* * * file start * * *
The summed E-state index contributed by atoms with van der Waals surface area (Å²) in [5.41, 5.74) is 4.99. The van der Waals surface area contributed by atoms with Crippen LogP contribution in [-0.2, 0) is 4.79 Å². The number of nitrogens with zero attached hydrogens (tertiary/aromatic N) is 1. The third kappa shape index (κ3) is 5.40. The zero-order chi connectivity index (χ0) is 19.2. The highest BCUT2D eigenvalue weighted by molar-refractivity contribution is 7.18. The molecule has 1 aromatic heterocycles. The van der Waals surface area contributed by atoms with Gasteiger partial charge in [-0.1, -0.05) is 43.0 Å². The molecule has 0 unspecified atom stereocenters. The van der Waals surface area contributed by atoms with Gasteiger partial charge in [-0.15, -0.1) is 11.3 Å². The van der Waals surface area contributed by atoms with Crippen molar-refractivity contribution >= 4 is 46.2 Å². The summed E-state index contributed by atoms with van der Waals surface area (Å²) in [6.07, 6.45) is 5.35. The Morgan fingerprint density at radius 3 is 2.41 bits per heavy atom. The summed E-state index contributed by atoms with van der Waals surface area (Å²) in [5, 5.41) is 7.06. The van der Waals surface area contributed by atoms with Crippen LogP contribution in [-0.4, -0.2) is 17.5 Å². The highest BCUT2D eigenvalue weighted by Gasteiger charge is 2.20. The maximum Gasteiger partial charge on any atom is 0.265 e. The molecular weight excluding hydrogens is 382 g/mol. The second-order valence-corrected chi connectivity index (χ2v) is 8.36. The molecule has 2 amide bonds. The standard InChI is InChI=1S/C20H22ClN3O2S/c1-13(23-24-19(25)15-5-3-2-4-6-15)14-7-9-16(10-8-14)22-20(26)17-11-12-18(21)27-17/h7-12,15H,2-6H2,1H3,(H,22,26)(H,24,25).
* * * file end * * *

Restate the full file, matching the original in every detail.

The summed E-state index contributed by atoms with van der Waals surface area (Å²) in [5.41, 5.74) is 4.99. The van der Waals surface area contributed by atoms with Crippen LogP contribution in [-0.2, 0) is 4.79 Å². The number of nitrogens with zero attached hydrogens (tertiary/aromatic N) is 1. The third kappa shape index (κ3) is 5.40. The zero-order chi connectivity index (χ0) is 19.2. The highest BCUT2D eigenvalue weighted by molar-refractivity contribution is 7.18. The molecule has 1 aromatic heterocycles. The van der Waals surface area contributed by atoms with Gasteiger partial charge in [-0.1, -0.05) is 43.0 Å². The molecule has 0 unspecified atom stereocenters. The van der Waals surface area contributed by atoms with Gasteiger partial charge in [-0.15, -0.1) is 11.3 Å². The van der Waals surface area contributed by atoms with Crippen molar-refractivity contribution >= 4 is 46.2 Å². The summed E-state index contributed by atoms with van der Waals surface area (Å²) in [6.07, 6.45) is 5.35. The Morgan fingerprint density at radius 3 is 2.41 bits per heavy atom. The summed E-state index contributed by atoms with van der Waals surface area (Å²) in [5, 5.41) is 7.06. The van der Waals surface area contributed by atoms with Crippen LogP contribution in [-0.4, -0.2) is 17.5 Å². The highest BCUT2D eigenvalue weighted by Gasteiger charge is 2.20. The maximum Gasteiger partial charge on any atom is 0.265 e. The molecular weight excluding hydrogens is 382 g/mol. The second-order valence-corrected chi connectivity index (χ2v) is 8.36. The molecule has 2 amide bonds. The standard InChI is InChI=1S/C20H22ClN3O2S/c1-13(23-24-19(25)15-5-3-2-4-6-15)14-7-9-16(10-8-14)22-20(26)17-11-12-18(21)27-17/h7-12,15H,2-6H2,1H3,(H,22,26)(H,24,25).